learn different tasks. The uniqueness of jobs they make improves their skills and knowledge, which make job
shop employees earn higher wages and need less supervision.

5. Large work in process inventory and high production lead time

In a job shop, there is a sequence that must be followed. To complete the process, all parts must be
completed before transferring into another department, which means that there would be work in process
inventory as the remaining parts are being completed. In other terms, this inventory is caused by high
production lead-time on job shops.
6. Complexity and scheduling
It is difficult to measure capacity on job shops as well as predicting the time a customer will place an order,
its due date, quantity and requirements. It is also difficult assessing and measuring the conditions of
machines, labor, mix of jobs and ability to schedule well. Sudden changes could also occur during
operations, which make scheduling complex and demanding.

7. Competition
Job shops compete with other business through quality, speed on delivery, customization and introduction
of new products rather than cost.

Batch Processing is used when a moderate volume of goods or services is desired. Also, it can handle a
moderate variety in products or services. The equipment need not be as flexible as in a job shop but processing
is still intermittent. The skill level of workers does not need to be as high as in a job shop because there is less
variety in jobs.

Batch Process: Pros

Batch production can be useful for small businesses that don’t have enough capital to run continuous
production lines. It also helps companies avoid large amounts of waste. A bakery business owner, for example,
can take an order for 3,000 cakes and make them in separate batches of 1,000 each. The owner won’t lose all
of the cakes if a manufacturing problem ruins one batch. Batch production is useful for seasonal items as well,
since manufacturing can start and stop in accordance with seasonal production demands. Sometimes retailers
agree to stock new products in their stores that ultimately don’t sell well, so they cancel future orders. In such
cases, batch processing prevents manufacturers from making big investments in new products that may not

Batch Process: Cons

Producing products in batches is inefficient because of the downtime associated with the process.
Manufacturers usually have to shut down machines and reconfigure them for each new batch they produce.
They also have to be retest machines to ensure their output is on target for the products being made. The
downtime between batch runs can be lengthy if the production process is complicated or involves several

Characteristics of Batch Production

• Short Runs: Short production runs and frequent changes of setup also characterize batch production. The
equipment and the assembly setup is used for a limited number of parts or assemblies and is then changes to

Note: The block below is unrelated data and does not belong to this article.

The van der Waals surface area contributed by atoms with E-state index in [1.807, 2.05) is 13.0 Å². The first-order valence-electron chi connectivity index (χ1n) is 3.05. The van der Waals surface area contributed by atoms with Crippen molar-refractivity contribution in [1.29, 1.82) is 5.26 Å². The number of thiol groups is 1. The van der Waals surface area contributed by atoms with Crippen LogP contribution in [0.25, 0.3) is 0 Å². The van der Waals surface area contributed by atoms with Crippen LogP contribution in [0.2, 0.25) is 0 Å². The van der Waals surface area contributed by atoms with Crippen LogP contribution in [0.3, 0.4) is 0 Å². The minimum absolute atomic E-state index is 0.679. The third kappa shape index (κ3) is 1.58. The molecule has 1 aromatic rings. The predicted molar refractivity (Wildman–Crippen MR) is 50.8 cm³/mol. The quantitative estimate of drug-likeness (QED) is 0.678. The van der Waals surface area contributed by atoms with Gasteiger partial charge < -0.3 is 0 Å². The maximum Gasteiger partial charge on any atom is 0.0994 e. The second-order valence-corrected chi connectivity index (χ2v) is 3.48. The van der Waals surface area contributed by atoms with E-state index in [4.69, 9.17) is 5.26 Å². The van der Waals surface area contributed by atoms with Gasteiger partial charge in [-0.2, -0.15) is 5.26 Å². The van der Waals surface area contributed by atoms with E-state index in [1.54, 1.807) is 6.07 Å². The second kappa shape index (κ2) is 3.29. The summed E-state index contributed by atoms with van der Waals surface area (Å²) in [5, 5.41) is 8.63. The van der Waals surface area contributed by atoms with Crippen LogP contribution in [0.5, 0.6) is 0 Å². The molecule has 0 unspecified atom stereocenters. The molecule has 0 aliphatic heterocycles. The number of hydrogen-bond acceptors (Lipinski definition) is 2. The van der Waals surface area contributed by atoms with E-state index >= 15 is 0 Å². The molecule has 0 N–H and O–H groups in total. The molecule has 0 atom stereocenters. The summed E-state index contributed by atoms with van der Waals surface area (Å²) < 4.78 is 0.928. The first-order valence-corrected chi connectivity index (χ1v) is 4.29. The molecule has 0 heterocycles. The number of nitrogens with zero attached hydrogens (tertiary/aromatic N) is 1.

make a different product. The production is generally made to stock. In project production, each project has a
definite beginning and a definite end.
• Skilled labor in specific trades: The labor force is expected to possess skill in one specific manufacturing
process: turning, milling, drilling, welding, grinding, hobbling, fitting etc. The operator may perform simpler
machine setups but the separate machine tool setter performs those involving complex operations.
Requirement of resources for a project production is not uniform. Generally resource requirement (men,
materials, money etc) in the beginning of the project is low, which builds up fast with the progress of project as
more and more resources are absorbed, then it levels off until there is gradual cutback as the project
approaches completion.
• Limited span of control: The amount of supervision required in batch production is lower than that of jobbing
production. The ration of direct workmen to supervisors is more or less a function of batch size. The smaller the
batch, the lower is ration of direct workers to supervisors, and vice-versa. This is because smaller lots require
each supervisor to spend a great deal of his time in allocating new work, giving instructions, follow up on the
shop floor for proper movement of materials, identifying delays and interruptions and arranging, in consultation
with planning, work load in his section to keep his men busy. In project production layout is fixed. Where the
output of a project is a product, such products are generally characterized by immobility during transformation.
Operations on such products are carried out in fixed position assembly type of layout, which can be observed
in production of ships, locomotive, aircraft, construction of roads/ buildings etc.
• General-purpose machines and process type of layout: Plant and equipment is procured and arranged to
obtain maximum flexibility. General-purpose machines and handling equipment capable of performing variety
of operations with minimum setup times are installed in lieu of variety of products. The machines are arranged
to give process layout by function. Similar machines capable of doing similar types of operations are grouped
together and kept at one place. Presses, for example, are put together and kept at one place; gear-cutting
machines are located at the fourth place and so on. Each group of machines is usually designated as a work
center or a section or a shop.
• Manual materials handling: Materials handling in batch production as compared to jobbing production is
small. Individual components and parts are placed in trolleys or trays and are transported as unit loads.
Materials handling may be mechanized by deploying power driven trucks.
• Flexibility of production schedules: Disruptions due to machine breakdowns or absenteeism do not seriously
affect production as job can be shifted to another machine or another operator. In project production, cost of
overruns is high. Often delays take place in the completion of the projects. Such delays are generally very